Leaders of The American Legion are urging members of the Senate to pass legislation that would benefit the elderly parents of servicemembers who died while serving their country.
The bill, H.R. 4505, would allow any "Gold Star" parent - one who has lost a child during military service - access to veterans homes administered by the Department of Veterans Affairs. Currently, Gold Star parents can reside in a state veterans home only if every one of their children died while serving in the armed forces. The bill was introduced by Rep. William "Mac" Thornberry, R-Texas, in late January and passed the House of Representatives unanimously on June 30.
But the measure's fate in the Senate is in doubt, according to House Veterans Affairs Committee Chairman Bob Filner, D-Calif.
The American Legion is appealing to the U.S. Senate to provide the well-earned benefit to Gold Star parents. Barry Searle, director of the Legion's Veterans Affairs & Rehabilitation Division, expressed the organization's support of H.R. 4505 in congressional testimony last May. He said, in part, "We believe firmly that a commitment is made not only by and to servicemembers... but also to family members who must say goodbye to their loved ones who head into combat to protect the freedoms of this nation."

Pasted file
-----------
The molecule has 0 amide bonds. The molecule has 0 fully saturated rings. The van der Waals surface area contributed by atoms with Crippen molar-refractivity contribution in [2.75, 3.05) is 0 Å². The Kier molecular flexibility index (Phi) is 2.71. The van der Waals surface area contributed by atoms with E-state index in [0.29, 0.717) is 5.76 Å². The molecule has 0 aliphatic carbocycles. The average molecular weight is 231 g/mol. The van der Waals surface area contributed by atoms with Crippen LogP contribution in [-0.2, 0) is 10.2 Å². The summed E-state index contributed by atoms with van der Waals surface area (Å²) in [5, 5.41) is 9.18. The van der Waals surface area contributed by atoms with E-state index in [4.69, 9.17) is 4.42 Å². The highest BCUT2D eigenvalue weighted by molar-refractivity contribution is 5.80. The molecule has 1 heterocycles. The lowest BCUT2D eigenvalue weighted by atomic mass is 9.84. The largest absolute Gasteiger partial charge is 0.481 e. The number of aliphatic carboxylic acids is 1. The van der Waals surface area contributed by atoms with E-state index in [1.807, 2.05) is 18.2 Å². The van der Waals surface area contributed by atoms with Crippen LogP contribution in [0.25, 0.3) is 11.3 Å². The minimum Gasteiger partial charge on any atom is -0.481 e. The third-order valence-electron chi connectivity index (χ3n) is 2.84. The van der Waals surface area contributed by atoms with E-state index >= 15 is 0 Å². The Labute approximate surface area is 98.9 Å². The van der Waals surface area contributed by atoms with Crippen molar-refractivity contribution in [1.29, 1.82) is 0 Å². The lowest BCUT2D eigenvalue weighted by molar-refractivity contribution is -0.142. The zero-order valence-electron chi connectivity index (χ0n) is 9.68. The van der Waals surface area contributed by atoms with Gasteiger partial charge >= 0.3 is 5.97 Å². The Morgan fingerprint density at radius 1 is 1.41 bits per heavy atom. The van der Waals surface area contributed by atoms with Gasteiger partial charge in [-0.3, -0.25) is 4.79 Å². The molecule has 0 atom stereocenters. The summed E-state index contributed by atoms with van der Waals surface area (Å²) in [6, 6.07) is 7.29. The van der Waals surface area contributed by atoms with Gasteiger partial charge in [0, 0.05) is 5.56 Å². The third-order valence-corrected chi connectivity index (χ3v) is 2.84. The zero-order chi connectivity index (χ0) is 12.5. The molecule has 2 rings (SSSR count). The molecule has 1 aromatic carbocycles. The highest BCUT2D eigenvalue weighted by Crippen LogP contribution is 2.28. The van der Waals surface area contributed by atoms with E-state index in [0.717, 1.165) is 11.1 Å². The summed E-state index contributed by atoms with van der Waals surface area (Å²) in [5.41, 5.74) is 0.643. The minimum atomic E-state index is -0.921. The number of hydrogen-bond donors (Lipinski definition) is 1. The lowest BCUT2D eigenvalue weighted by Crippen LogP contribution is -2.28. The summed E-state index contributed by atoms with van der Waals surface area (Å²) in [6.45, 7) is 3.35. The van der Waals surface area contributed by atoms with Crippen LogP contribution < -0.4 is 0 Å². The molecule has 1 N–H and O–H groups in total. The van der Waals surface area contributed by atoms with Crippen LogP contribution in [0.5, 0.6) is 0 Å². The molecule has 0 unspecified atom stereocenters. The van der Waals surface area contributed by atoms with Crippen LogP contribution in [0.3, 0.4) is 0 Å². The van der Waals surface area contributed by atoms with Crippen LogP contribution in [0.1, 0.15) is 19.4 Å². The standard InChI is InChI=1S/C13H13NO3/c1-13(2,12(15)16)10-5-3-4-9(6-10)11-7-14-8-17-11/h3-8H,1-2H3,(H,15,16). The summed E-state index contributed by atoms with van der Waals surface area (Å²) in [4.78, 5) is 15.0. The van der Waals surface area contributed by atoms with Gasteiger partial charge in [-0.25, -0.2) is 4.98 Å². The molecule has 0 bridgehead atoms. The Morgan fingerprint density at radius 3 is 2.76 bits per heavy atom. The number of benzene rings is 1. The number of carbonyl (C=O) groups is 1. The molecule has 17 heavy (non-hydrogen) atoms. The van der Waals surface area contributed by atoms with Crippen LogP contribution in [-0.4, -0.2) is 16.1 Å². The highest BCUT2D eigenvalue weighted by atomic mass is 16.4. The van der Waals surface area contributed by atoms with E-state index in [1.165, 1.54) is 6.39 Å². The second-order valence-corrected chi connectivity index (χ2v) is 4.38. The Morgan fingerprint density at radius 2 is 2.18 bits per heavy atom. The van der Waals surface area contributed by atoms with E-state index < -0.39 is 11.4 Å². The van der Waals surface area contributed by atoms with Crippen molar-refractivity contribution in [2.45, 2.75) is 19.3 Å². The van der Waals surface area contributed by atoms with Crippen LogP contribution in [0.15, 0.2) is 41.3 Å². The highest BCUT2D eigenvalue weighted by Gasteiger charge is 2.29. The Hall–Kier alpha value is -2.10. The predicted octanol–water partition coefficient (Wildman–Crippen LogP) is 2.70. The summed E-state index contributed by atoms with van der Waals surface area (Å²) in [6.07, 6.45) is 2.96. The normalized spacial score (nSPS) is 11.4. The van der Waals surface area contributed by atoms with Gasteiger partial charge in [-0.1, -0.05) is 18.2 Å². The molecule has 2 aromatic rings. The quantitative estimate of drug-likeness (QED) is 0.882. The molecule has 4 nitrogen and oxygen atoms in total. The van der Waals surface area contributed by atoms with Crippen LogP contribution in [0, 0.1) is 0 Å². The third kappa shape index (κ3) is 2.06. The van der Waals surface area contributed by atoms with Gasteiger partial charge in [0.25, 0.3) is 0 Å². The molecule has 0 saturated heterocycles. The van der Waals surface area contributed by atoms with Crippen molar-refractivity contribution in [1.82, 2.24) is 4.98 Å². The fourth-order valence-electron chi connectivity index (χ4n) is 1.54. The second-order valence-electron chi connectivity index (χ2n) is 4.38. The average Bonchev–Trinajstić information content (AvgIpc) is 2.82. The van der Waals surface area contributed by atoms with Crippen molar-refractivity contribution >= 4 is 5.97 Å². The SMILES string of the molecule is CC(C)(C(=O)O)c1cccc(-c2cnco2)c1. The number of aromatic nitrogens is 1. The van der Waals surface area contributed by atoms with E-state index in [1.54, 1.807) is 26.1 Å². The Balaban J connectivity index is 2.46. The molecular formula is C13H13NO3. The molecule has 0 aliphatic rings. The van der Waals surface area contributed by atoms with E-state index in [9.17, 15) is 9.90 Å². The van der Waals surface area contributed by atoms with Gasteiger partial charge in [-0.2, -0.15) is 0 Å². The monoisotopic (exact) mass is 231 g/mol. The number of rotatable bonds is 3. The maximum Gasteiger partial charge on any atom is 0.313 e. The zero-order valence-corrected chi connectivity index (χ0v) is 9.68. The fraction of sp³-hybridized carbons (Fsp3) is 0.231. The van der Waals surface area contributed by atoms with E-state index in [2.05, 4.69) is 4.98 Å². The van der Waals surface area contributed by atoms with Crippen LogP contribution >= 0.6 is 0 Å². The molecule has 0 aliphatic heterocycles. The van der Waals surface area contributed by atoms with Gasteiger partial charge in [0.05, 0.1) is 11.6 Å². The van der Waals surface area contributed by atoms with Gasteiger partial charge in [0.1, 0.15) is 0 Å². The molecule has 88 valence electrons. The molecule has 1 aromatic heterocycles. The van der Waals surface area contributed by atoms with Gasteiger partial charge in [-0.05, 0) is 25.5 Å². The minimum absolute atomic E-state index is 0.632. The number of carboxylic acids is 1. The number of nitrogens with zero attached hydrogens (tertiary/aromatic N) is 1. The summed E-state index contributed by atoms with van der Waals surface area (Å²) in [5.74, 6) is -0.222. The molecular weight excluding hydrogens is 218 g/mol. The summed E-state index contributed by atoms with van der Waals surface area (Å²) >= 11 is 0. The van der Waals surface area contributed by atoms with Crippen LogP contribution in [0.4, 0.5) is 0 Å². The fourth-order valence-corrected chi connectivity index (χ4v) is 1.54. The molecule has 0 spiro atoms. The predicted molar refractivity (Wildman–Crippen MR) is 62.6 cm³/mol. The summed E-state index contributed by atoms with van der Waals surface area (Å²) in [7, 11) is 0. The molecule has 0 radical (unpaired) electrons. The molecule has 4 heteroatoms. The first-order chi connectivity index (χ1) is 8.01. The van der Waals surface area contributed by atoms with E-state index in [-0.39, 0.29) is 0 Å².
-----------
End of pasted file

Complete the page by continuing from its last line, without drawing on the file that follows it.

Searle said that current regulations "impose too high a threshold of suffering on surviving parents when it requires that all children must have died while serving on active duty."
The American Legion's National Executive Council adopted a formal resolution calling for amendment of the current restrictions last fall.